Who were the Amalekites?

he Amalekites were an enemy people of Israel who lived in the southern part of the promised land and in the Sinai desert. They were descendants of Amalek, Esau’s grandson. Because of their wickedness, God ordered the destruction of the Amalekites.

Isaac, the son of Abraham, had two twin sons: Jacob and Esau. Jacob became the ancestor of the people of Israel and Esau the ancestor of the people of Edom. One of Esau’s grandchildren was called Amalek. The Bible says he was the son of his father’s concubine (secondary wife) – Genesis 36:12 . The descendants of Amalek, the Amalekites, became a people separate from the rest of the Edomites, descendants of Esau.

Both the Edomites and the Amalekites became enemies of the people of Israel.

The Amalekites attack the Israelites

When the people of Israel left Egypt, they spent 40 years in the Sinai desert. Along the way, the Israelites were besieged by the Amalekites, who attacked the weakest who were left behind. This wickedness aroused the wrath of God, who declared that the people of Amalek would be destroyed ( Deuteronomy 25: 17-19 ).

Once, in the desert, the Amalekites gathered an army and attacked the Israelites. Joshua led the Israeli army in battle and Moses stood with his hands raised, praying to God for victory.

While Moses had his hands raised, the Israelites won, but when he lowered his hands to rest, the Amalekites won. So Aaron and Hur gave Moses a place to sit and held him in his arms. So the Israelites won the battle ( Exodus 17: 13-14 ). This was the first battle of the Israelites, after they left Egypt. It was also the first of many wars with the Amalekites.

See here: what does God say about war?

The wars between Israel and Amalek

The Amalekites occupied part of southern Canaan, the land promised by God to the Israelites. When they saw the strength of the enemies, the Israelites were afraid and wanted to return to Egypt. Therefore, God condemned them to wander in the desert. When they heard this, some Israelites changed their mind and decided to attack their enemies, but without God’s permission ( Numbers 14: 41-43 ). They invaded the Amalekites’ territory but were severely defeated and had to spend 40 years in the desert.

When they finally conquered the promised land, the Israelites were unable to expel all enemy peoples. The Amalekites and a few others continued to live in the region and struggle for power for several generations. Gideon fought against a coalition of thousands of Midianites and Amalekites, who had dominated Israel for seven years, and defeated them with only 300 men!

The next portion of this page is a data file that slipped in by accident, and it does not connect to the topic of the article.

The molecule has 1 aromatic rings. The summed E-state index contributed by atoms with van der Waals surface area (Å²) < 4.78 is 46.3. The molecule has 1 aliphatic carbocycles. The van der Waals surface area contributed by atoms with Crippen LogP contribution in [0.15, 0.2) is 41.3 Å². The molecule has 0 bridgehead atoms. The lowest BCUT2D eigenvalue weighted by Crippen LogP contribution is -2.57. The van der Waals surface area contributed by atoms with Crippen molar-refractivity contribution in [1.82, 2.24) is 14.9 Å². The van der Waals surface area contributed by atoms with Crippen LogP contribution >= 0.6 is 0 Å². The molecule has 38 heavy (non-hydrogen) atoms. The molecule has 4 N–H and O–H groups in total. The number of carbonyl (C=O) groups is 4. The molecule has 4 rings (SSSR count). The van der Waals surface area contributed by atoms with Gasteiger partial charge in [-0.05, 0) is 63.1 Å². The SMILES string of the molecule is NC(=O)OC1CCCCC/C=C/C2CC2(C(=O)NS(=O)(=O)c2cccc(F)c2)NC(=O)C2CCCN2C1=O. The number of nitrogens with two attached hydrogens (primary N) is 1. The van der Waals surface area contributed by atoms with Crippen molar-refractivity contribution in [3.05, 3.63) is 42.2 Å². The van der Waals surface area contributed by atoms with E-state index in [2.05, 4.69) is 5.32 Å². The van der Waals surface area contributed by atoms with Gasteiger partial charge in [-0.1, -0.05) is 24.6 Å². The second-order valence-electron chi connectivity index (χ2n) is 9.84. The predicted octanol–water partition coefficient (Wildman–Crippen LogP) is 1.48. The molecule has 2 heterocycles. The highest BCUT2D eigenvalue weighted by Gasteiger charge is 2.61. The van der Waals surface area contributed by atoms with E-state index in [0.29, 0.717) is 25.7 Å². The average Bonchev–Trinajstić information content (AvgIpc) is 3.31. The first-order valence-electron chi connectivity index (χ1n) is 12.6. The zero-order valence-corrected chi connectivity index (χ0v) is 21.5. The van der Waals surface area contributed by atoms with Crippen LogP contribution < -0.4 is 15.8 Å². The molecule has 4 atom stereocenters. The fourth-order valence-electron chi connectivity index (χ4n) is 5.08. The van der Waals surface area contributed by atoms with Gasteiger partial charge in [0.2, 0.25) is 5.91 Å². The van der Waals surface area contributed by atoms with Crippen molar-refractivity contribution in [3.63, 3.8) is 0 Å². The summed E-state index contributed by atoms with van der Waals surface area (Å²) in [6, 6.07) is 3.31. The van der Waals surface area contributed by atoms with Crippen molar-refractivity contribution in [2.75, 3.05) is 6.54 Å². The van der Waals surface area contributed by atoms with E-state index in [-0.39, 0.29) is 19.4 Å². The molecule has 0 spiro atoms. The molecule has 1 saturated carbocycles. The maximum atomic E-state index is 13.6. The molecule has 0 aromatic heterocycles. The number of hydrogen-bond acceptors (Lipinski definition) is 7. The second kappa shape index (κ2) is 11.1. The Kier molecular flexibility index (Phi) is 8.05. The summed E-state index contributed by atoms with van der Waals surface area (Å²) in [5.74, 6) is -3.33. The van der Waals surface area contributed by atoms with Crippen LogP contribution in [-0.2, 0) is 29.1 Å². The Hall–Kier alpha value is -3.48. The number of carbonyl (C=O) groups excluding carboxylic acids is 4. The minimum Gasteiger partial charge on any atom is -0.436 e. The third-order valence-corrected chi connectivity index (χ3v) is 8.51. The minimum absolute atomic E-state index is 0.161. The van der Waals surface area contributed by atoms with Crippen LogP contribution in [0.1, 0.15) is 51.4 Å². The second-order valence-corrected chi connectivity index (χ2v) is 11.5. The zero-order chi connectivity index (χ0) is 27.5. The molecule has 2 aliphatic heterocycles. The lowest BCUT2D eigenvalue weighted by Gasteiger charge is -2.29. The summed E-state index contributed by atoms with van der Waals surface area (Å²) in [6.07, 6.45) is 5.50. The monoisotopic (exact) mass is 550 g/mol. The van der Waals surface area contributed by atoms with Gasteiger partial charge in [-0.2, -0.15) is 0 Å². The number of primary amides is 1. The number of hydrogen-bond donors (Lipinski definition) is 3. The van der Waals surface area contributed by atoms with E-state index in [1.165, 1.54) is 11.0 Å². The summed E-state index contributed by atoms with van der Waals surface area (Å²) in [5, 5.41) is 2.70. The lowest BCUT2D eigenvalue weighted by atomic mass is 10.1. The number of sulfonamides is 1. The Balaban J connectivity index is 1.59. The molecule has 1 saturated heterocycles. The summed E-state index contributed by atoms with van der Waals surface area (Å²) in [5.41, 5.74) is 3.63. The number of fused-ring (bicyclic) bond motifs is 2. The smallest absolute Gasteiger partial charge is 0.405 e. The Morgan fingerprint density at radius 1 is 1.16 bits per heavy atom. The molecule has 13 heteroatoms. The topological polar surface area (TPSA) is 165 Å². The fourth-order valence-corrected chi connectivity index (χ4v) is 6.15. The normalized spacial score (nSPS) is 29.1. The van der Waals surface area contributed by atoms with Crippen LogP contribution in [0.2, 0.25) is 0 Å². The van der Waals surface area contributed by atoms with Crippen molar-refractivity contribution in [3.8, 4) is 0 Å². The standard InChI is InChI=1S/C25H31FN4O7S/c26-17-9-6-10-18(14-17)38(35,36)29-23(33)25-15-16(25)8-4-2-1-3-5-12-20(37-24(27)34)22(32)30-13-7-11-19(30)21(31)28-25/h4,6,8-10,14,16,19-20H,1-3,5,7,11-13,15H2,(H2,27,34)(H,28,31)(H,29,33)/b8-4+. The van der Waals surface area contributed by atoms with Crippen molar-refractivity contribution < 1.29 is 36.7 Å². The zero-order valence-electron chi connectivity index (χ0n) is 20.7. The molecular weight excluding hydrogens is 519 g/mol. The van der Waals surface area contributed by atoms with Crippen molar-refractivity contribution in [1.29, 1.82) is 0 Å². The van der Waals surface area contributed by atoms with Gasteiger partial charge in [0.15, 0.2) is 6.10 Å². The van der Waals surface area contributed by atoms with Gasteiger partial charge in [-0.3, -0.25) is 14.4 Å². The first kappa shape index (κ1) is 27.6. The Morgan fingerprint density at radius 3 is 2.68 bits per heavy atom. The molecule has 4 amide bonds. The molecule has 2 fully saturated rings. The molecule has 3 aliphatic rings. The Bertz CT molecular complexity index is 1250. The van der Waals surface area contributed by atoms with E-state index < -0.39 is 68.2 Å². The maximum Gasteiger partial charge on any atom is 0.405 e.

Read Gideon’s story here .

Saul and the Amalekites

Saul, Israel’s first king, fought hard against the enemy peoples who still lived in Canaan. God ordered him to completely destroy the Amalekites and everything that belonged to them, without sparing anyone or taking anything as spoil. This war should not be for profit, but to purify the land from the wickedness of the Amalekites ( 1 Samuel 15: 2-3 ).

Saul attacked the Amalekites and won. He killed all the people of Amalek that he encountered but spared Agag, the king of the Amalekites, and kept the best of the enemy’s flocks. Only worthless things were destroyed. Saul did not obey God.

Saul’s disobedience showed that his heart was not turned to God. Therefore, the prophet Samuel announced that God had rejected Saul as king ( 1 Samuel 15: 22-23 ). Then Samuel killed King Agag.

Several Amalekites still escaped and had some clashes with the next king, David. An Amalekite even claimed to have killed King Saul. Only at the time of King Hezekiah, several generations later, did the rest of the Amalekites suffer a final defeat at the hands of the tribe of Simeon ( 1 Chronicles 4: 41-43 ).

Was Haman an Amalekite?

In Esther’s story, Haman, the villain who wanted to exterminate all Israelites, was a descendant of Agag ( Esther 3: 1 ). It is not known whether this Agag was the king of the Amalekites or someone else. However, it is possible that Haman was one of the last descendants of the people of Amalek.

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